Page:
Philpott house demolition 'the right thing to do'

Neighbours spoke of bittersweet memories as workers started pulling down a house in England where two parents set a deadly blaze which killed their children.

Philpott house demolition 'the right thing to do'

Neighbours spoke of bittersweet memories as workers started pulling down a house in England where two parents set a deadly blaze which killed their children.

Demolition of the fire-damaged semi-detached house in Victory Road, Derby began in a clearance operation expected to last several days.

As a mechanical digger started pulling down the former family home brick by brick, neighbours welcomed the move, although for some looking on it brought back memories of happier times, painful now to recount.

Mick and Mairead Philpott were jailed in April, along with their friend Paul Mosley, after being convicted of killing the couple's six children in the petrol-fuelled blaze in Allenton.

Jade Philpott, 10, and her brothers John, nine, Jack, eight, Jesse, six, and Jayden, five, died in the blaze in May 2012. Duwayne, 13, died days later in hospital.

Among those watching the digger pull the property apart was 65-year-old Peggy Perry-Tarrant, whose mother and father had lived in the house years before the Philpotts.

She recalled those happier times and said it was "sad to see it coming down" but agreed it was the right thing to do.

"There's so many good memories there for our family, and it's ended in such a bad way," she said.

"We all think it's the right thing to do to take it down and when we walk on by we'll remember those kids and what happened there, and they'll never be forgotten."

As she spoke she paused to look at the rubble, then took a photograph to send to her sister who now lives in Essex.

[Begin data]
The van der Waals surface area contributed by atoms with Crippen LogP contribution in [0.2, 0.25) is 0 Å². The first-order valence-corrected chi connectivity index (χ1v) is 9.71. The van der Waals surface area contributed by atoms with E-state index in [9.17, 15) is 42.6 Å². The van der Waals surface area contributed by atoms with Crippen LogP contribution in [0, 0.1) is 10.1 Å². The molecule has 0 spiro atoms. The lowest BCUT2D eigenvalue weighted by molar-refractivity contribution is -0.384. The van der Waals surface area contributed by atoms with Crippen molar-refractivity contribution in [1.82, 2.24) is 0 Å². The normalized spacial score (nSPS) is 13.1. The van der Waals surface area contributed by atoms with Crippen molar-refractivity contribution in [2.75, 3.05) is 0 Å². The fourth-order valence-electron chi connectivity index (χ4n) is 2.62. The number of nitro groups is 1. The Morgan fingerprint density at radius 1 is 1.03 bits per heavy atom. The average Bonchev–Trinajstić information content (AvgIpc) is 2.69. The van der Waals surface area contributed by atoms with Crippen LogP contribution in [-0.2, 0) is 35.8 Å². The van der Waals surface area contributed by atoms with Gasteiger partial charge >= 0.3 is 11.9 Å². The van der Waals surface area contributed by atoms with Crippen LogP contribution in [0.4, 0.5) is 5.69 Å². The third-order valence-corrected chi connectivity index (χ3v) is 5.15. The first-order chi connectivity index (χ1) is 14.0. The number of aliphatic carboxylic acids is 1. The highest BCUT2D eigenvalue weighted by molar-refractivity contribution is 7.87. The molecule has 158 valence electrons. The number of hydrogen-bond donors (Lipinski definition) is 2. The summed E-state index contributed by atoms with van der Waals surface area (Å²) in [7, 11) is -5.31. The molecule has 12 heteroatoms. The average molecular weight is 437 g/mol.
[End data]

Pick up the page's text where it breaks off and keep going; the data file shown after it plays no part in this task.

"It hurts to watch it - it's heartache, but it's the right thing to do," she said.

"We'll have new life, new kids living there, and new memories."

Workmen are flattening 18 Victory Road, the scene of the deadly blaze, and neighbouring property number 20, said Daniel Walsh, managing director of Derby Demolition Ltd.

He said: "I think most of them (the neighbours) will be glad to see it gone. I think it's really sad what's happened and once it's gone it'll bring some sort of closure to it."

He said it will take two days to fully demolish the properties, then work will start to clear the rubble.

Other than workmen and members of the media, there were only a handful of witnesses to the start of the demolition with a few brief glances by passing schoolchildren and commuters walking to work.

One neighbour, a woman who lives opposite but declined to be named, said it was "time it happened".

"I'll be glad when it's gone because it's gone on so long," she said.

"I knew the children, you see.

"It's become a monument for the wrong reasons."

Another neighbour, who lives next door to number 18 but did not want to give her name, said: "We want it all done and dusted.

"We want it cleared, then we can all get on with our lives.

As she looked on, she added: "It gives me a funny feeling in the pit of my stomach just watching it."

An aunt of the children also turned up to witness the demolition.

Drawing on a cigarette and staring intently at the work going on, she said: "My niece, nephew and godson were in that house." She declined to comment further.

Last week, as workmen put up scaffolding around both vacant houses, Mairead Philpott's mother, Vera Duffy, briefly visited the scene to see the work going on.

The 55-year-old said: "I'm here just to see it. The children will be resting in peace now."

Derby City Council said demolition is likely to take up to two weeks, beginning with the outbuildings and roofing structures.

New social housing is expected to be built on the site in due course.

Derby Demolition Ltd, John L Morgan & Sons, Maxplant Ltd and Ward Recycling have each agreed to donate their fee for the demolition work to Derbyshire Children's Holiday Centre in Skegness, which provides disadvantaged local children with holidays in the Lincolnshire resort.

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